After eight days, and just a few mishaps, I gave myself a pat on the back for successfully keeping the grandkids out of the emergency room, their house intact and the dog alive.

The son-in-law might have thought differently after seeing the dent in the garage door (I really thought the 3-year-old knew how to steer, especially after she put the medal to the pedal on the battery-operated tractor), the broken knob on the laundry room door (I thought it was stuck), the flattened tricycle tire (the bike suffered the consequences of trying to over-correct after nearly tearing off the side mirror when backing out of their garage) and a disfigured water bottle (apparently they really do need to go on the top shelf of the dishwasher).

The grandson had baseball practice and the son-in-law gave me specific instructions on how to get to the field. After passing a dozen or more cornfields, the 6-year-old decided the surroundings didn’t look familiar. It took 20 minutes just to get back to the city limits. Thank goodness we left their house early, prepared with a stockpile of bottled water, candy and plenty of gas.

For the evening of the actual game I enlisted the help of my oldest daughter and, much to my delight, she also agreed to spend the night (knowing full well the 100-pound-puppy would be excited to see a new face and would want to sleep with her, I was secretly looking forward to a night without paws pushing on my back).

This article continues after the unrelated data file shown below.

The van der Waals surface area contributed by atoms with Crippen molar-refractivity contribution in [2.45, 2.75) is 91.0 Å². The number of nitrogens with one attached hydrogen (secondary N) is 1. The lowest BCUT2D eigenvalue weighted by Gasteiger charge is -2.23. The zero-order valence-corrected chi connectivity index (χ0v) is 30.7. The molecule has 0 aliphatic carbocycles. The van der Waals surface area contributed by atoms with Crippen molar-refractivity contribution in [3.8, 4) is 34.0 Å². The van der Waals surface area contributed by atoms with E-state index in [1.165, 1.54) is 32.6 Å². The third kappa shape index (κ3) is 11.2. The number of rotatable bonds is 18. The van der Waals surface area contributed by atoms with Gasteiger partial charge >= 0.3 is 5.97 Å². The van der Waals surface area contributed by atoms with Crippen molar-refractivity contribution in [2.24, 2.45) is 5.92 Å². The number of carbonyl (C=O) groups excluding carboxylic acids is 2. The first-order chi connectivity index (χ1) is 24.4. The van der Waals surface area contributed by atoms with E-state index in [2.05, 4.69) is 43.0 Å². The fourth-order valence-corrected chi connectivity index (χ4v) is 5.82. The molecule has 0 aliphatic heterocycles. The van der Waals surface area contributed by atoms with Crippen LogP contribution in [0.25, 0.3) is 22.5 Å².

The evening was a success, and we were excited for the next morning as we had planned to do something fun with the kids. A storm started brewing at first light and by the time the second round of thunder came blasting through we were all on the screened-in back porch watching the show. Unfortunately the power went out, and their excitement turned into nervous energy.

It became apparent the power wasn’t coming on anytime soon and I figured candy wouldn’t be the best option for breakfast. Trying to pack their bags with the light from my cellphone was no easy task, and eventually I just loaded the potty chair (a must-have with a trainer in progress) and we left the premises. My daughter drove my van with the grandkids and I followed in her fancy-dancy car. I was excited to have this 20 minutes of alone time until I realized I couldn’t figure out how to turn on the wipers and the rain was coming down in buckets.

When my cell phone rang I was impressed I could even answer, while steering and holding up the wiper arm, so I could see where I was going.

“She has to go potty,” my daughter said.

Really? Right now, in a storm, in the middle of nowhere? Can she wait? Do I want to take the chance she can’t?

June sat on the potty chair in the back of the van, with the hatch lid up, taking her sweet time and looking very relaxed as my body shielded her from the rain. It wasn’t a false alarm, so the only one wet was me.

Being responsible for two little people for a week gave me a new appreciation for my daughters. It’s easy to forget the struggle is real, as they make it look so easy.

Sandy Turner lives in Independence. Email her at sandydownhome@hotmail.com.